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Old 12-09-2006, 03:21 PM   #73
Slawen Rako
Dojo: Rem Aiki Dojo / Brussels
Location: Brussels
Join Date: Dec 2006
Posts: 5
Re: To Slap the Ground or Not

Hmm, I cannot say anything about the makiwara as I do not have experience with it. In fact, I just learned about it here and had to look it up and now I understand why Cady is right and my experiences are rigtht as well.

As far as I have understood it, the makiwara is more or less a board on a pole where the board is covered with straw and rope. More hmmmm here

IMHO this leads to exactly what Cady is saying. A lot of thick, hard, and very much dead skin on your fists. This has nothing to do with the bone and joint thickening exercises in Kung Fu. (Karatekas might object my opinion)

In Shaolin Kung Fu (SKF) advanced hardening exercises go like this:
You choose the object you are going to hit. This can be wood, brick or iron. Then you have to decide if you want to hit with the backside of your hand (while clenched to a fist), with the flat palm, with the fist, with a single spot on your outside wrist or with the wrist just beneath your palm.

Flat palm and fist are advanced techniques and are not for "beginners" (talking about Shodan level here).

The exercise goes like this: Your must hit the object every for a thousand times (both left and right) for a hundred days, every single day. You miss one day, the count resets. This exercise is actually more a Chi Gong exercise and one of the hardest mental exercises I have ever experienced than a hardening exercise. Lets leave this aspect for a seperate discussion should anyone be interested.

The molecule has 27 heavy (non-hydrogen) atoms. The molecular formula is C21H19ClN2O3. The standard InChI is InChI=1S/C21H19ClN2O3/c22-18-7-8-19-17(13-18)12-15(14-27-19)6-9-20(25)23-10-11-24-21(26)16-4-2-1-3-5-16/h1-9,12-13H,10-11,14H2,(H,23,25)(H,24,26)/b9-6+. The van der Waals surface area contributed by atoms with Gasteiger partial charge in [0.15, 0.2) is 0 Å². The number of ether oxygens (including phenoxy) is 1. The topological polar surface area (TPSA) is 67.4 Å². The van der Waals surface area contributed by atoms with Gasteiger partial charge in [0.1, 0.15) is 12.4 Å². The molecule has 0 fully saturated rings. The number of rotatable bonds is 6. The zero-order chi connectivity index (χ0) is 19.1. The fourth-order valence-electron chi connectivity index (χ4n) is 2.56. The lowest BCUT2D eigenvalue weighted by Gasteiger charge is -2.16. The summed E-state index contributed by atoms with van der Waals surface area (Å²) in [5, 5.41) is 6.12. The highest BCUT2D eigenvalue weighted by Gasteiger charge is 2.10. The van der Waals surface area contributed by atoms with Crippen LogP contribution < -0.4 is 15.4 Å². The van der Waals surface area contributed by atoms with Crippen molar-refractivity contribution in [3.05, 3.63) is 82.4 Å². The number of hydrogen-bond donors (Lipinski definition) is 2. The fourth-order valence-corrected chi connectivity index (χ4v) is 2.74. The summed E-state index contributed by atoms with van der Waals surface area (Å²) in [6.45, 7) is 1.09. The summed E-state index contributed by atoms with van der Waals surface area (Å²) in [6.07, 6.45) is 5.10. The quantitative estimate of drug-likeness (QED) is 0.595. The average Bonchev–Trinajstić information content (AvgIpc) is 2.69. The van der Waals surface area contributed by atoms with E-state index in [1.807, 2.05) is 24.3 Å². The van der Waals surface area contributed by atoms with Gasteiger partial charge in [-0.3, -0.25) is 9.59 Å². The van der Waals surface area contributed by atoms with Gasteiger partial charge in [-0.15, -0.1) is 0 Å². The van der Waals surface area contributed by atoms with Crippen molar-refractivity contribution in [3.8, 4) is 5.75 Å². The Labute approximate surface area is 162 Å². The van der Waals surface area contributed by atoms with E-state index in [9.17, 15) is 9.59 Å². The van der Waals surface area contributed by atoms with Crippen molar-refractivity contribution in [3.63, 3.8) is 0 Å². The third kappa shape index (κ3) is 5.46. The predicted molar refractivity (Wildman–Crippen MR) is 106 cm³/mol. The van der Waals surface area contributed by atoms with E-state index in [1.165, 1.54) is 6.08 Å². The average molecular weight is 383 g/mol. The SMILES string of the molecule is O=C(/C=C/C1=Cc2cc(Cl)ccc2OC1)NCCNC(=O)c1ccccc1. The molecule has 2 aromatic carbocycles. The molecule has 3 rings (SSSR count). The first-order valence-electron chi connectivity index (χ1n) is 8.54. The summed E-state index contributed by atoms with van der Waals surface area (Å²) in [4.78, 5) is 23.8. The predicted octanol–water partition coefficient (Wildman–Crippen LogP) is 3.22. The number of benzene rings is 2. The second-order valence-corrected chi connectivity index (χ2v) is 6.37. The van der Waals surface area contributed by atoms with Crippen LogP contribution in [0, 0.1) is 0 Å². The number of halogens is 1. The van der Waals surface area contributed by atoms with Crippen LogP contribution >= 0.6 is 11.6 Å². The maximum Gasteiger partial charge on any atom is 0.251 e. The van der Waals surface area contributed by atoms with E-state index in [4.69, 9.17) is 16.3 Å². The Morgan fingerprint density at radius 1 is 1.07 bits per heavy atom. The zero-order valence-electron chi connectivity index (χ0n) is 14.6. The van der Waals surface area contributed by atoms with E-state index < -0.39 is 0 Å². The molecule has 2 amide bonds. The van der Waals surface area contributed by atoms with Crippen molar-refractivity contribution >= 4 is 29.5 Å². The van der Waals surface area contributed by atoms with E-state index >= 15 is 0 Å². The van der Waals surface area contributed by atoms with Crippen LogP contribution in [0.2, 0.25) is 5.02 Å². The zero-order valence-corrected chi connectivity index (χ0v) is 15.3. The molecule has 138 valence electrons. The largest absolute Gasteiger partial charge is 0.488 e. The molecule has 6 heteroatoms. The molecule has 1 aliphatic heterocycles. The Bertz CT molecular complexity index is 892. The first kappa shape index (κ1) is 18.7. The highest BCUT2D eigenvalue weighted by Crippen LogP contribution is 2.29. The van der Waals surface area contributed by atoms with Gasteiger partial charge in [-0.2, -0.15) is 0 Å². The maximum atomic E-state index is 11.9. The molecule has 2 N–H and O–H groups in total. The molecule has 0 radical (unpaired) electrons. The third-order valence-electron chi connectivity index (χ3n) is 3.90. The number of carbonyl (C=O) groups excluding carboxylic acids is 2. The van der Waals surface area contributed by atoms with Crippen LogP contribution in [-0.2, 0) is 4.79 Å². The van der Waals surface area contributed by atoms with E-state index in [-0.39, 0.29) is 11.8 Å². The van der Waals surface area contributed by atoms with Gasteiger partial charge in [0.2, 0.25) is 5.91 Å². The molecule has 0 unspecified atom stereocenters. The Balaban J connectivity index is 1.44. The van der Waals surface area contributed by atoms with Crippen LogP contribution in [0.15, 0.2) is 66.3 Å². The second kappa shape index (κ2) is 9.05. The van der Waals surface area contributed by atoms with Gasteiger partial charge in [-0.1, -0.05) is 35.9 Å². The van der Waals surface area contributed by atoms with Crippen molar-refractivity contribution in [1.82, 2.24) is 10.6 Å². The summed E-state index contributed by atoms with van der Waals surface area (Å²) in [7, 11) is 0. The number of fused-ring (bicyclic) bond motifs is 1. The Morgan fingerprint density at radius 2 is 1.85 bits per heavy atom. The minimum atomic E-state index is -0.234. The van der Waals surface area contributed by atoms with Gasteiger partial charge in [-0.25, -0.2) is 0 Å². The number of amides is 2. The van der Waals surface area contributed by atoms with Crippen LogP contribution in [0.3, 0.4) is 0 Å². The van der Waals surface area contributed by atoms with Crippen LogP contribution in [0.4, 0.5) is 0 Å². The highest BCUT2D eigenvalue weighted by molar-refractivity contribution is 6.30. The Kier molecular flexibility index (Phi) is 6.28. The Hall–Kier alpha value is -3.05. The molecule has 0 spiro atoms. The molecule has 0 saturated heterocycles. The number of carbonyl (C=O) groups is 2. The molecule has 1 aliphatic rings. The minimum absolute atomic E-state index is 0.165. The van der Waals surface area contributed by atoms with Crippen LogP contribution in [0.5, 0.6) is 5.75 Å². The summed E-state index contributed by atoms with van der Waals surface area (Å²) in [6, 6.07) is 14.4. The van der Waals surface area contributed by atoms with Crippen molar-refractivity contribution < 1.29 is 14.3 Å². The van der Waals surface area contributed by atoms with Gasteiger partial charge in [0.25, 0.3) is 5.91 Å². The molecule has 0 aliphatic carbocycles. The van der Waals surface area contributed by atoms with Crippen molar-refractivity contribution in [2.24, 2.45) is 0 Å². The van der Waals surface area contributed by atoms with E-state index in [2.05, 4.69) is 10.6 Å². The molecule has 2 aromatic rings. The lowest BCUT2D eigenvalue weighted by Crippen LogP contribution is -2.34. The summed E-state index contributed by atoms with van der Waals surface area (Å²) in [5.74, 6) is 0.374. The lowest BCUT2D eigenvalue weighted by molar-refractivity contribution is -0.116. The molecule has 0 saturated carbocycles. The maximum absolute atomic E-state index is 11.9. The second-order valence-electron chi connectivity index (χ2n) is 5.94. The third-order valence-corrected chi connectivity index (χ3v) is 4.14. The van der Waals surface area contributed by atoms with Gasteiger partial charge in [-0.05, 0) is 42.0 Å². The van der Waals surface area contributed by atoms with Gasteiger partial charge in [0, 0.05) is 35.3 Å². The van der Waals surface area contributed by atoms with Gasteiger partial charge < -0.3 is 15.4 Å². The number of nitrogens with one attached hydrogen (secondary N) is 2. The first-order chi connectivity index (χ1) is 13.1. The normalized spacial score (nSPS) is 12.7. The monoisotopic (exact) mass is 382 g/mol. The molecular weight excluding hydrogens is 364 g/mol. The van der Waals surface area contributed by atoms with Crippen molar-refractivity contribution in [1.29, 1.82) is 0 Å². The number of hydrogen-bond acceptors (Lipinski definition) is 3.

Why the decision wood, stone, metal? Well, if you choose a block of iron it hurts like hell from day one and the bone and joint is starting to get hard from the outside to the inside. If you choose the softer wood, it is the other way round. The senior students advised me not to do it because it hurts even more and they did not know anyone who made it through the hundred days with the wooden block. The brick is a compromise, still hell on earth in regards of pain, but at least somehow bearable.

The physical effect is awesome. The spots on your hand/wrist become bigger (permanently. I am not talking about the swell :-D) and harder. Other students took this exercise as their specialization and started excessively hitting with their fists afterwards and the result was that their fists are now a solid area when clenched, without any spaces (moulds?) between fingers or knuckles. Hard to explain, I hope you get the point.

Now, I would strongly advise not to try this without proper guidance and Chi Gong (or Ki) training beforehand as this exercise is more of an energy exercise than a hardening one. To me it was explained that after some years of Chi/Ki training this exercise lets all the Chi/Ki escape through the spot which is hit permanently, and with it also all the poison/garbage/bad stuff in you. I was terribly tired all the time, completely without energy, not to mention the demons I faced in me which I thought I had successfully buried I mean you really start to ask yourself very soon why the heck you are doing this at all and what's the sense of it all. It's like some kind of spiritual development in ultra fast forward. Many dropped out during these hundred days never to return to the dojo
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